by Leslie Ford –
Although the weather was chilly, the women of Seeds of Strength were not deterred. They braved the wind to celebrate another successful year of lending a hand to a variety of nonprofits serving the Georgetown community. The Second Annual Harvest Fest was held at Celebrino Event Center, a lovely venue with plenty of space to accommodate the crowd of approximately 200 members, guests, and our grant recipients. Staff members from each nonprofit were available throughout the evening to talk with members. For me, learning more about each organization was the highlight of the evening. So, in this blog, I am sharing some of the interesting things I learned about how our 2019 grant dollars are being used.
Kids in a New Groove (KING) has had an exciting time since receiving their grant. The organizations’ goal is to provide free weekly, private music instruction to 10 Georgetown children in foster care by summer 2020. The staff was excited to report that they are already half-way there! In addition to using music as a tool for building success and self-confidence in children living in foster care, the weekly instruction also provides opportunities for mentoring. Instructors, called Music Mentors, are a stable and consistent role-model for the students, even when a child is moved to a new foster home.
The Georgetown Family YMCA used their grant to provide a summer camp program for 19 low-income middle-school teens. Although most middle-school students would prefer spending their summer on the couch playing video games, “Cat” Phelps, Extension Director, and her team created an innovative program that kept the kids coming back.
The teens met at the YMCA on Williams Drive, where they participated in sports, crafts, and games designed to support academic skills. In addition, “Cat” was able to secure a “Fun Bus” that allowed the campers to go on a variety of outings each week, such as learning to paddleboard on Ladybird Lake and canoeing at Twin Lakes in Cedar Park. Another activity that occurred weekly was called Kids Give Back. On this day, the campers and staff boarded the “Fun Bus” to visit residents of The Legacy at Georgetown on Williams Drive. The teens shared donuts and played games with the residents.
At the end of the summer many of the teens shared that it was their best summer, ever. “Cat” wants our members to know that the SoS grant proved that the need is there for a camp program for teens in Georgetown.
The Caring Place is using their grant for their Supporting Independence Program, for clients 65 and older. Through case management, the program helps their clients “age in place.” I was impressed that The Caring Place created this program for low-income adults, as I know this is the wish of so many seniors, myself included. Residents in Georgetown are fortunate to have this resource available in our community.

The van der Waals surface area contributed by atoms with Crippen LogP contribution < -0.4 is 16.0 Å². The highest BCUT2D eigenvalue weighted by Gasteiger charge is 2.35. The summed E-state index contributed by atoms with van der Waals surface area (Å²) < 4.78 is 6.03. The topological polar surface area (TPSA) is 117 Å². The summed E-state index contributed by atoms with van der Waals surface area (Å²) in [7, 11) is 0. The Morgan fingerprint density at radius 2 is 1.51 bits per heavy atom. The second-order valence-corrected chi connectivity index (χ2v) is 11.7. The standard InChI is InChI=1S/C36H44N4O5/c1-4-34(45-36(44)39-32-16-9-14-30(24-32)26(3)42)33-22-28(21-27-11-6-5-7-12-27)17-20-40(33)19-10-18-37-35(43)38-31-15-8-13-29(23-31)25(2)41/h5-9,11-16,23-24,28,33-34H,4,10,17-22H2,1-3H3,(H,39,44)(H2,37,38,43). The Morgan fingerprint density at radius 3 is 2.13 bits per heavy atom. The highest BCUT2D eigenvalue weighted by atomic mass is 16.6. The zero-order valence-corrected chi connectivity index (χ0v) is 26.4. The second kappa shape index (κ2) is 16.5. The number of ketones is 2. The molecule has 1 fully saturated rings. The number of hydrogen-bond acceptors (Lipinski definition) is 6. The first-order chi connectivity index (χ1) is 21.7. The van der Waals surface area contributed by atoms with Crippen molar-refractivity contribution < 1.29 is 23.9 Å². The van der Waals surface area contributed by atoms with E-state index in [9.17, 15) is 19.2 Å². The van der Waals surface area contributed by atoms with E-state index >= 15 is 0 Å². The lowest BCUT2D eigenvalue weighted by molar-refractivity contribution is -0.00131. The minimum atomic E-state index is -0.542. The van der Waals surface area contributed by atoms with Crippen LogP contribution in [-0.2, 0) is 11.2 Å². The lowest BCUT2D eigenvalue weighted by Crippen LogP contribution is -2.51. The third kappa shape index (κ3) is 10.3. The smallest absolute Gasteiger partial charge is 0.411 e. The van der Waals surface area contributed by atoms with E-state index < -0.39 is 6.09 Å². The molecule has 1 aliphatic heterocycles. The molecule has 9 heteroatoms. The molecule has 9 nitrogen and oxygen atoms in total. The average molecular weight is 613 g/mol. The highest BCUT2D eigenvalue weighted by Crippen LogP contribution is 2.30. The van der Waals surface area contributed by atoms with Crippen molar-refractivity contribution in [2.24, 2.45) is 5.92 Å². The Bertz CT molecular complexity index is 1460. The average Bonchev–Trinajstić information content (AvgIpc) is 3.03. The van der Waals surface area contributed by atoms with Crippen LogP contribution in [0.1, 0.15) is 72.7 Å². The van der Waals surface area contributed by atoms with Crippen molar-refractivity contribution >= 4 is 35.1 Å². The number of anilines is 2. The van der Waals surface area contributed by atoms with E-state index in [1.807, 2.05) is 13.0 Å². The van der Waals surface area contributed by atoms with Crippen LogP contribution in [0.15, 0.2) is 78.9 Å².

Austin Sunshine Camps proudly shared that this past summer they had the most campers in 91 years–1093. Sixty of these campers came from Georgetown and were able to spend a glorious week at overnight camp. SoS played a big part in providing this opportunity for these Georgetown children.
I had attended the site visit in August and was able to tour the beautiful camp on the grounds of Zilker Park. Being there helped me understand how life changing it could be for a low-income child to attend the camp. The program is innovative as well as nurturing. Many campers come back year after year. In fact, we met a junior counselor who had been an Austin Sunshine camper from the time she was seven. Now that she is in high school, she still wanted to spend her summer at Austin Sunshine Camp!
The Dog Alliance is using their SoS grant to expand the Bow Wow Therapy Dogs program. It was fascinating to learn about the work this organization does in the community. Some dogs in the program are Bow Wow Reading dogs that go into elementary schools with their volunteer owners and listen to at-risk children read aloud. The volunteer and dog meet with their child each week throughout the school year, creating a non-judgmental and nurturing environment in which children with reading difficulties can practice and improve their reading ability. Other teams have worked with hospitals, nursing homes, and nonprofits such as Meals on Wheels, Hope Alliance, and The Williamson County Children’s Advocacy Center. As the owner of three dogs myself, I completely agree with this quote on The Dog Alliance website, “By working in harmony with dogs, we improve human lives every day, in so many ways.”
Representatives from Girls Empowerment Network, ROCK, Southwestern University/First United Methodist Church, Samaritan Center, Hope Alliance, and Williamson County Children’s Advocacy Center were also in attendance sharing information with SoS members and guests.
The Second Annual Harvest Fest was a wonderful celebration of the work that Seeds of Strength and our nonprofit partners do in the Georgetown Community. We also enjoyed delicious food, drinks, and entertainment provided by Attila the Horn. Many thanks to Cook-Walden Funeral Homes and Cemeteries for providing the printing and catering for this event.